April 6, 2021 – G2Crowd, the world’s leading business solutions review website, released its Spring 2021 Report on Partner Relationship Management (PRM) Software. Allbound continues to be recognized by G2Crowd Grid Reports due to the responses of real users for each...
Annette Iafrate, VP of Alliances and Partners for Vidyard, joins me, Jen Spencer to discuss channel alignment, building trust, defining rules of engagement and more on this episode of The Allbound Podcast.
Vidyard’s partner program includes integrations with some really great technology partners. You also have agencies who partner with you, who are the ones creating great video for their customers to use within your product. Is there one segment of your channel that you’re really focusing on right now, either in terms of net new growth for your channel or existing partner enablement? Or do you feel your efforts are spread equally across the board?
We are leveraging, essentially, all of the partner ecosystem. I think to your point, it’s really more about timing and where to spend time. I think because of the expansive potential of video across markets, we’re probably trying to cover a lot more with partners a lot sooner. As you mentioned, we’ve started with some key strategic alliances, primarily because the first use case for us was in marketing. When you’ve got marketing automation platforms that people are already using, it just makes sense to have those strategic alliances particularly be at height integration. So, we’ve got strong relationships in the marketing automation platform area with companies such as Marketo and Oracle, MC, Salesforce, Pardot, HubSpot, Act-On, and what that does is enables us to jointly extend our reach. People that are already using marketing automation systems can actually boost on their ROI by just augmenting with video, so there’s just a real natural relationship there. So, a different type of relationship. It’s not a reseller, it tends to be more co-marketing, co-selling, but video plays really well there.
And then from an agency perspective, particularly in the marketing use case, many of our potential customers or prospects are already working with a digital marketing agency. They are the trusted advisor to the company. Whether they’re doing full-blown digital strategy, working on content, campaign creation, lead generation activities, a video platform with the hosting, the analytics, the enablement, everything from personalization to interactive video is a perfect augmentation. So, having agencies simply add video through Vidyard is great for them. It increases their business, is great for the end user and gets us into accounts that we might have more difficulty getting into directly. We love working with agencies. In other use cases such as sales, internal communications, even customer support, well, agencies aren’t selling there. If you’re in tech support, you’re not working with a digital agency. So, in that case in addition to going direct we’re looking at leveraging other channels, systems integrators and resellers.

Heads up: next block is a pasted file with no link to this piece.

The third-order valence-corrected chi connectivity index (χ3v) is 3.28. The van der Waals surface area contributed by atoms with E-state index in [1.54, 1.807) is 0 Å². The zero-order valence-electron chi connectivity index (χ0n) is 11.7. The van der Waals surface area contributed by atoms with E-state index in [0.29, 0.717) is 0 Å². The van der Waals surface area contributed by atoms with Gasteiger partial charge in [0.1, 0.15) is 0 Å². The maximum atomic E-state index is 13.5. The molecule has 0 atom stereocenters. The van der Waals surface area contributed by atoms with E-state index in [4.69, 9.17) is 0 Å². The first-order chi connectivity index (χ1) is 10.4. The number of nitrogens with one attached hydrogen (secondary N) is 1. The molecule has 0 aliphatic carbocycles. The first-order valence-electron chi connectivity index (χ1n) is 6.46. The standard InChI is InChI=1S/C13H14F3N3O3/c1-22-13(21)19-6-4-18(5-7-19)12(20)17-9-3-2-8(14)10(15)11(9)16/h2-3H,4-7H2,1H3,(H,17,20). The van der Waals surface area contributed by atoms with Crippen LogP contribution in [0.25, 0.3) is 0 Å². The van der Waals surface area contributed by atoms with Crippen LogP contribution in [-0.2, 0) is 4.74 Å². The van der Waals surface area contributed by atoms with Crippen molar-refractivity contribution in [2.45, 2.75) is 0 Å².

I find that, as organizations spend all this time identifying the right partner, sort of vetting that partner and on-boarding them, that activation is sometimes a roadblock that people face. What have you done to really earn your partners’ trust and get them to buy in? Especially for some of these entities, like you mentioned martech solutions or agencies where they’ve got a lot of other people they’re partnering with also, right? So, you’re just one slice of the pie. What have you done to really earn their trust and get them on board?